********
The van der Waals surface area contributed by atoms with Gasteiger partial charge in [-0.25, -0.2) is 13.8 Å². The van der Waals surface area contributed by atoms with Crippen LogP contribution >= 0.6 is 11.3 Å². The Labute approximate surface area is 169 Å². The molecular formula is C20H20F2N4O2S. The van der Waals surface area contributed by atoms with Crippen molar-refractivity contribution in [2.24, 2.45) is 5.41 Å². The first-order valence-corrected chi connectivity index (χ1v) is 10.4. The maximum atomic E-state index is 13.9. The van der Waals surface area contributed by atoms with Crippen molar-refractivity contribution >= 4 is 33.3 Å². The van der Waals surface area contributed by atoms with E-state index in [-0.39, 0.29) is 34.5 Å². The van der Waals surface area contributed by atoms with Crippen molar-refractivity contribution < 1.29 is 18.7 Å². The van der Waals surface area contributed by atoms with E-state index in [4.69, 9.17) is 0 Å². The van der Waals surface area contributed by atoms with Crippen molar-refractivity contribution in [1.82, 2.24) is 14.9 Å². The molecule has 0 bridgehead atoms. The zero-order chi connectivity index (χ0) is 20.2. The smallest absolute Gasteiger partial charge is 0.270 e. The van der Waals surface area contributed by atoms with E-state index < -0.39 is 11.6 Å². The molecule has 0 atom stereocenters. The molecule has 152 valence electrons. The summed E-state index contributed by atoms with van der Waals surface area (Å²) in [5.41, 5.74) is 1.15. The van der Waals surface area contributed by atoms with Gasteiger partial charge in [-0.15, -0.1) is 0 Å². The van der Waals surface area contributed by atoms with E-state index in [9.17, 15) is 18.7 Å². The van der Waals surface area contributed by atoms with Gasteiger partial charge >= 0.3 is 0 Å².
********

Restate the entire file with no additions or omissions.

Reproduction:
The van der Waals surface area contributed by atoms with Gasteiger partial charge in [-0.25, -0.2) is 13.8 Å². The van der Waals surface area contributed by atoms with Crippen LogP contribution >= 0.6 is 11.3 Å². The Labute approximate surface area is 169 Å². The molecular formula is C20H20F2N4O2S. The van der Waals surface area contributed by atoms with Crippen molar-refractivity contribution in [2.24, 2.45) is 5.41 Å². The first-order valence-corrected chi connectivity index (χ1v) is 10.4. The maximum atomic E-state index is 13.9. The van der Waals surface area contributed by atoms with Crippen molar-refractivity contribution >= 4 is 33.3 Å². The van der Waals surface area contributed by atoms with E-state index in [-0.39, 0.29) is 34.5 Å². The van der Waals surface area contributed by atoms with Crippen molar-refractivity contribution < 1.29 is 18.7 Å². The van der Waals surface area contributed by atoms with E-state index in [4.69, 9.17) is 0 Å². The van der Waals surface area contributed by atoms with Crippen molar-refractivity contribution in [1.82, 2.24) is 14.9 Å². The molecule has 0 bridgehead atoms. The zero-order chi connectivity index (χ0) is 20.2. The smallest absolute Gasteiger partial charge is 0.270 e. The van der Waals surface area contributed by atoms with E-state index < -0.39 is 11.6 Å². The molecule has 0 atom stereocenters. The molecule has 152 valence electrons. The summed E-state index contributed by atoms with van der Waals surface area (Å²) in [5.41, 5.74) is 1.15. The van der Waals surface area contributed by atoms with Gasteiger partial charge in [-0.15, -0.1) is 0 Å². The van der Waals surface area contributed by atoms with E-state index in [9.17, 15) is 18.7 Å². The van der Waals surface area contributed by atoms with Gasteiger partial charge >= 0.3 is 0 Å².